"The Sons of the Dragon" came from the same place. Gardner asked me for a story. I told him I did not have the time to write a story. He asked if perhaps I had more like "The Princess and the Queen" lying about... as it happened, I did. So I sent him "The Sons of the Dragon," he liked it, and there we are. (Fwiw, though "Sons" has never been published before, some of you may have heard me read it at one convention or another. I think I've read it twice, though offhand I do not recall when).

Anyway... that's the story of the story. Don't believe any other weird crap you may encounter on the web. It's Gardner's book, and it should be a fine one. You can't go wrong with Robin Hobb, Scott Lynch, Lavie Tidhar, Daniel Abraham, Matthew Hughes, and the rest of the contributors that Gargy has assembled. You'll love their stuff, I know. Maybe you'll like my contribution as well... if you're partial to fake history.


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Feb. 3rd, 2017 06:52 pm (UTC)
Moat Cailin
Is there any significance to the parallels that could be drawn between the Wall and Moat Cailin. 20 well manned towers and a great basalt wall fall into disrepair and now theres only 3 decrepit towers left. It seems interesting that moat Cailin protects against invasions from the south.
Benjamin Whitney
Feb. 4th, 2017 03:00 am (UTC)
Amazing line up!
I'm happy to see that Scott lynch has a story in there! As well as his partner, Elizabeth bear! The gentleman bastards is among my top favorite series! Though I doubt this story falls in that line. Either way lynch is great! Looking forward to reading Nix, and Hobb as well! I do wish rothfuss and butcher had stories in this anthology, but I'm hoping the reason they don't is because they're working on their own wonderful series!

Ps, lets go dirty birds!

Edited at 2017-02-04 03:02 am (UTC)
Feb. 7th, 2017 07:49 pm (UTC)
Title confusion
When I saw this post I was immediately reminded of a book series generally referred to as The Book of Swords by Fred Saberhagen.

I would assume that since the actual titles of those books are "The Complete Book of Swords" and "The Lost Swords" that's why the title of the anthology can still be used?

I'm not trying to be a problem or cause issues, just interested in the legal mumbo-jumbo around stuff like this. I've never really understood the copyright protection (if indeed it is copyright, and maybe not trademark? like I said I don't really get it fully) around names on books.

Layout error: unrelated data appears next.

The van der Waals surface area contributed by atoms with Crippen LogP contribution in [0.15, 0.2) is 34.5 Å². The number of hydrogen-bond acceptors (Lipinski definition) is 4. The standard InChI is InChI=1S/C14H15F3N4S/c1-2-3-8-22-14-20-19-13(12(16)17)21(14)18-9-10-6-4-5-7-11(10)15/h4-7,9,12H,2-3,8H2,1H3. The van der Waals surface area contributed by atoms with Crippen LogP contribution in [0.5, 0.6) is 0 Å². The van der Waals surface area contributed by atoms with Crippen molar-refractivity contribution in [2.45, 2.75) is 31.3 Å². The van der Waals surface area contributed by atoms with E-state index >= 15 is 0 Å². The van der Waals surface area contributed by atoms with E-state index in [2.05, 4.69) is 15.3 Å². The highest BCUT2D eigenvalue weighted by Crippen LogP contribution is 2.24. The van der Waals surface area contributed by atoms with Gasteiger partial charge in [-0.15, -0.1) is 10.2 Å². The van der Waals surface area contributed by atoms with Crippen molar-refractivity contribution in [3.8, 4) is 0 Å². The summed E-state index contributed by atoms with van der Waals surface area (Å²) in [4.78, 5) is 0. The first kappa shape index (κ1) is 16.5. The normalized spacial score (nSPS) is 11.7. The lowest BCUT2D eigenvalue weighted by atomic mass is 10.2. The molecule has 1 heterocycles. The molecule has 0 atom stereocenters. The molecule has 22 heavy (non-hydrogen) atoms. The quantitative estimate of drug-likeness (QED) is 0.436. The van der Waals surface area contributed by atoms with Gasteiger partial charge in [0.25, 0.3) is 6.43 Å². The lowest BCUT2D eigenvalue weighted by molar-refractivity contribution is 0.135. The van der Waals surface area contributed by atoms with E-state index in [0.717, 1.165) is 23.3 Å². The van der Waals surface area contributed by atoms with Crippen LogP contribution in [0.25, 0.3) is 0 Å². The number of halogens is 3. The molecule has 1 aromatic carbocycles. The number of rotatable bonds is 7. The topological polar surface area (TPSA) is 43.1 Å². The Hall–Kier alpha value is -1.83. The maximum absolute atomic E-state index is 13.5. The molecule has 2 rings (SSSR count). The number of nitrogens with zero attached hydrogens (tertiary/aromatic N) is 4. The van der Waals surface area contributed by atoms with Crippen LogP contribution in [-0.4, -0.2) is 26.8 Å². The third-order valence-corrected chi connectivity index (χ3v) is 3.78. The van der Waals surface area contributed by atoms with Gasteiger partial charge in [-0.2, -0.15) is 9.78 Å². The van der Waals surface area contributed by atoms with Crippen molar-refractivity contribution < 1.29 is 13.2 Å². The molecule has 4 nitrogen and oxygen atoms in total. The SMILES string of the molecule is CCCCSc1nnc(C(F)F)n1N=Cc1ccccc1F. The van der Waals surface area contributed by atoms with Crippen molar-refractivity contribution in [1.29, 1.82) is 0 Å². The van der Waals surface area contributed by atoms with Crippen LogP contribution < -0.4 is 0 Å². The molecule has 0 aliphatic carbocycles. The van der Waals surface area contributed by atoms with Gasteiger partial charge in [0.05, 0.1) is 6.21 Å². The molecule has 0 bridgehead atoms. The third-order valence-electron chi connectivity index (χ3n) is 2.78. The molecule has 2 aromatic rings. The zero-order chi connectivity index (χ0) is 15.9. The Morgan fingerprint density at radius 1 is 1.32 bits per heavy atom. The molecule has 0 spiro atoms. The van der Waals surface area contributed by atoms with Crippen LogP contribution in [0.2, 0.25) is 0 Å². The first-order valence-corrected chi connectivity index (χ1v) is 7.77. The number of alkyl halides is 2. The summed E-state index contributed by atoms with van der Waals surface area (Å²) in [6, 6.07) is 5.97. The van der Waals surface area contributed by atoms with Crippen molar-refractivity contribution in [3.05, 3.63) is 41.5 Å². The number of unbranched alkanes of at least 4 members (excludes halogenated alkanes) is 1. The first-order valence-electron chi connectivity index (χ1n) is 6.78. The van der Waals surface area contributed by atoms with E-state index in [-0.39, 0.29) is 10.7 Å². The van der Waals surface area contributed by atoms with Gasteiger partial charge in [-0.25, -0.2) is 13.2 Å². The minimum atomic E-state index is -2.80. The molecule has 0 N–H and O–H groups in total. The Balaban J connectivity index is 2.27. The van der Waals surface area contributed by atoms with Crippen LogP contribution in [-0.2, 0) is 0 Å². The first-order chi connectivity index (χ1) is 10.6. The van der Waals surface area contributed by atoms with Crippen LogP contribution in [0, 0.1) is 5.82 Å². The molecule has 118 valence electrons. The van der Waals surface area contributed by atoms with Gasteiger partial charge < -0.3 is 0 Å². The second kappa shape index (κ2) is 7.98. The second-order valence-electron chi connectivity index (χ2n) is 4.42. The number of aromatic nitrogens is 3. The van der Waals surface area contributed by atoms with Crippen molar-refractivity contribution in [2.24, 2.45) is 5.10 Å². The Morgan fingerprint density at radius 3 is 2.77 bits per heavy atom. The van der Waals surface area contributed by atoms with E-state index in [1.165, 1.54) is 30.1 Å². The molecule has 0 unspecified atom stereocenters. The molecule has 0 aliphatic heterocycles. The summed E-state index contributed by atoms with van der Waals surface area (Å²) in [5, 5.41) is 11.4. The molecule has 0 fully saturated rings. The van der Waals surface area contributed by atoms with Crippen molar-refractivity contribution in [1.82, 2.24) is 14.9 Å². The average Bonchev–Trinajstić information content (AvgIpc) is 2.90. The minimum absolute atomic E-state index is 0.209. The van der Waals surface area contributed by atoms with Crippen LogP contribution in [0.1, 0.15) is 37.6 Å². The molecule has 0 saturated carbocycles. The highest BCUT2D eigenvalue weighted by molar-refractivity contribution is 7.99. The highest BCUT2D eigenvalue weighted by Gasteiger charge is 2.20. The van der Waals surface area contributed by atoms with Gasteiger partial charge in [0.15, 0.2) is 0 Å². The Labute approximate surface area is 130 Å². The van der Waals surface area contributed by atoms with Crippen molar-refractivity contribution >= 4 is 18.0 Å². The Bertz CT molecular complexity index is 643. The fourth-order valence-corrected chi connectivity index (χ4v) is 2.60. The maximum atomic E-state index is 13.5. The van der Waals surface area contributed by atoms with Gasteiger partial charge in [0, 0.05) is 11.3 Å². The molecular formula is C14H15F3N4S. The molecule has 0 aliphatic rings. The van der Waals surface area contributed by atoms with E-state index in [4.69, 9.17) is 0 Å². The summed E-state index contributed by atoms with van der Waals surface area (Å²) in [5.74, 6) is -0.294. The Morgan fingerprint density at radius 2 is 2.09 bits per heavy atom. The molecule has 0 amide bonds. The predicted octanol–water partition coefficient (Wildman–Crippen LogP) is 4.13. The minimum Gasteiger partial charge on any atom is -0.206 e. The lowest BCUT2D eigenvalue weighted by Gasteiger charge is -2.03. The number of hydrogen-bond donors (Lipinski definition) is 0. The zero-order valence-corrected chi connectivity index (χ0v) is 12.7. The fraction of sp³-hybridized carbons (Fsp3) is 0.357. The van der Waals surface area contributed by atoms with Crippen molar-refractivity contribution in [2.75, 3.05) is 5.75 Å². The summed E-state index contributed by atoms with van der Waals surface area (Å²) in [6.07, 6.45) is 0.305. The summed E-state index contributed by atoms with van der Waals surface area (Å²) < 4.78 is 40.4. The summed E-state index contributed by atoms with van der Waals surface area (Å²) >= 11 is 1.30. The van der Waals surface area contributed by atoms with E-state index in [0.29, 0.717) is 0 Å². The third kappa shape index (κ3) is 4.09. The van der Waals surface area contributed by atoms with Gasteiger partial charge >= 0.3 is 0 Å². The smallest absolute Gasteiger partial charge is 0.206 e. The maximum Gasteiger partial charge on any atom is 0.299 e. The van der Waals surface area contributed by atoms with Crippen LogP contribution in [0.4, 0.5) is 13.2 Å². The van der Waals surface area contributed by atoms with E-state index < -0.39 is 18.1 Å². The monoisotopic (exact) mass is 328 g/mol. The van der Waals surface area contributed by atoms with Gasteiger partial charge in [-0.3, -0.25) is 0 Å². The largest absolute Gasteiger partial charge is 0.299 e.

Feb. 8th, 2017 05:43 am (UTC)
RE: Title confusion
Titles cannot be copyrighted. They can be trademarked, but few are.
Feb. 8th, 2017 06:47 am (UTC)
Re: Title confusion
Ok. Why is it that most titles aren't trademarked? Is it just a costly and/or pointless endeavor, or more that most authors don't really care if there is possible "name confusion" (for lack of a better phrase). Or is it more that authors are generally respectful of another authors' title so it just never really comes up?

I would imagine that from a beginning authors' side/view that it would be costly and generally unneeded unless their work became rather well known (which while possible, is unlikely), but say from someone rather well known that it might be more worthwhile, especially if they are planning a large series (as it's a lot more likely to have name recognition you might want to protect), logistically speaking.

So I suspect by kind of thinking it through from a logical sense, it's most likely to be mainly cost prohibitive for new/beginning authors, hence the reason it isn't really done often.
Feb. 8th, 2017 09:07 pm (UTC)
Re: Title confusion
Yes, trademarking is a costly and time-consuming process, requiring lawyers. And once you have the trademark, you need to defend it, which means you need keep those lawyers around and keep paying them.

Considering how little most midlist authors are paid, one could easily end up paying more to trademark a title than you received for the book.
Feb. 11th, 2017 02:16 am (UTC)
Re: Title confusion
With results such as Jurassic Park, both in novel and film versions, having a sequel called "The Lost World", a title which was already famous as belonging to Arthur Conan Doyle's own novel about an expedition to find dinosaurs...
Feb. 12th, 2017 09:47 pm (UTC)
Can you educate the uneducated on book editing?!
George, I see a lot of mentioning about editing other authors books.. can you explain what's involved with that ? Are you reading books and making grammar corrections ? Or do you read books and give ideas how to improve on a story line?
I'm only asking because I notice a lot of authors have other authors edit their books. So my curiosity of the inner circle of book writers started wondering ...
Feb. 15th, 2017 01:36 am (UTC)
Re: Can you educate the uneducated on book editing?!
Editors sometimes catch typos and fix grammar, but for the main part that's the job of the copyeditor, an altogether different position.

The editor has much broader responsibilities than that. The precise nature depends in part on what you're editing -- a magazine, an anthology, a book, a line of books.
Feb. 15th, 2017 03:56 am (UTC)
RE: Re: Can you educate the uneducated on book editing?!
I appreciate you taking the time to break it down.
I enjoy reading, but sometimes find myself just as facinated with the process of creating a book. It seems there is so much more involved than just writing a story on paper.
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George R.R. Martin